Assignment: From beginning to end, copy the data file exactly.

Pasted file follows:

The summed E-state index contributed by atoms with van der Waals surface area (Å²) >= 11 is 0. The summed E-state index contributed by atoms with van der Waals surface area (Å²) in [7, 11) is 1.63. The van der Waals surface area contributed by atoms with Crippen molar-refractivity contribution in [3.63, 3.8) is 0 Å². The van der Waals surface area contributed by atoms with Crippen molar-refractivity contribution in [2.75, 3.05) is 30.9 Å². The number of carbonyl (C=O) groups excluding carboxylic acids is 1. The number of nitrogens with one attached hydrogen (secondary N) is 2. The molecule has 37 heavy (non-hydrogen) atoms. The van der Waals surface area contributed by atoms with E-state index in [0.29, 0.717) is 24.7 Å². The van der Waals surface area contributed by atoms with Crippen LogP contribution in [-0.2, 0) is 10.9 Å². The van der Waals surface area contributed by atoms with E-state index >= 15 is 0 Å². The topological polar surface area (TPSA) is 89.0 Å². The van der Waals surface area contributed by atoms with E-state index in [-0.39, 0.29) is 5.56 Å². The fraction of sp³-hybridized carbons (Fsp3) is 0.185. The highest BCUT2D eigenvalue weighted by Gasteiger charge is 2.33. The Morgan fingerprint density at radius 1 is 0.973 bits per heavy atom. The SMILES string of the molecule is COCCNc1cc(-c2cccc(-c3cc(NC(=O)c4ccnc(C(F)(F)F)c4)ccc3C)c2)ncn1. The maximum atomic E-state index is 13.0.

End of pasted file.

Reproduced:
The summed E-state index contributed by atoms with van der Waals surface area (Å²) >= 11 is 0. The summed E-state index contributed by atoms with van der Waals surface area (Å²) in [7, 11) is 1.63. The van der Waals surface area contributed by atoms with Crippen molar-refractivity contribution in [3.63, 3.8) is 0 Å². The van der Waals surface area contributed by atoms with Crippen molar-refractivity contribution in [2.75, 3.05) is 30.9 Å². The number of carbonyl (C=O) groups excluding carboxylic acids is 1. The number of nitrogens with one attached hydrogen (secondary N) is 2. The molecule has 37 heavy (non-hydrogen) atoms. The van der Waals surface area contributed by atoms with E-state index in [0.29, 0.717) is 24.7 Å². The van der Waals surface area contributed by atoms with Crippen LogP contribution in [-0.2, 0) is 10.9 Å². The van der Waals surface area contributed by atoms with E-state index >= 15 is 0 Å². The topological polar surface area (TPSA) is 89.0 Å². The van der Waals surface area contributed by atoms with E-state index in [-0.39, 0.29) is 5.56 Å². The fraction of sp³-hybridized carbons (Fsp3) is 0.185. The highest BCUT2D eigenvalue weighted by Gasteiger charge is 2.33. The Morgan fingerprint density at radius 1 is 0.973 bits per heavy atom. The SMILES string of the molecule is COCCNc1cc(-c2cccc(-c3cc(NC(=O)c4ccnc(C(F)(F)F)c4)ccc3C)c2)ncn1. The maximum atomic E-state index is 13.0.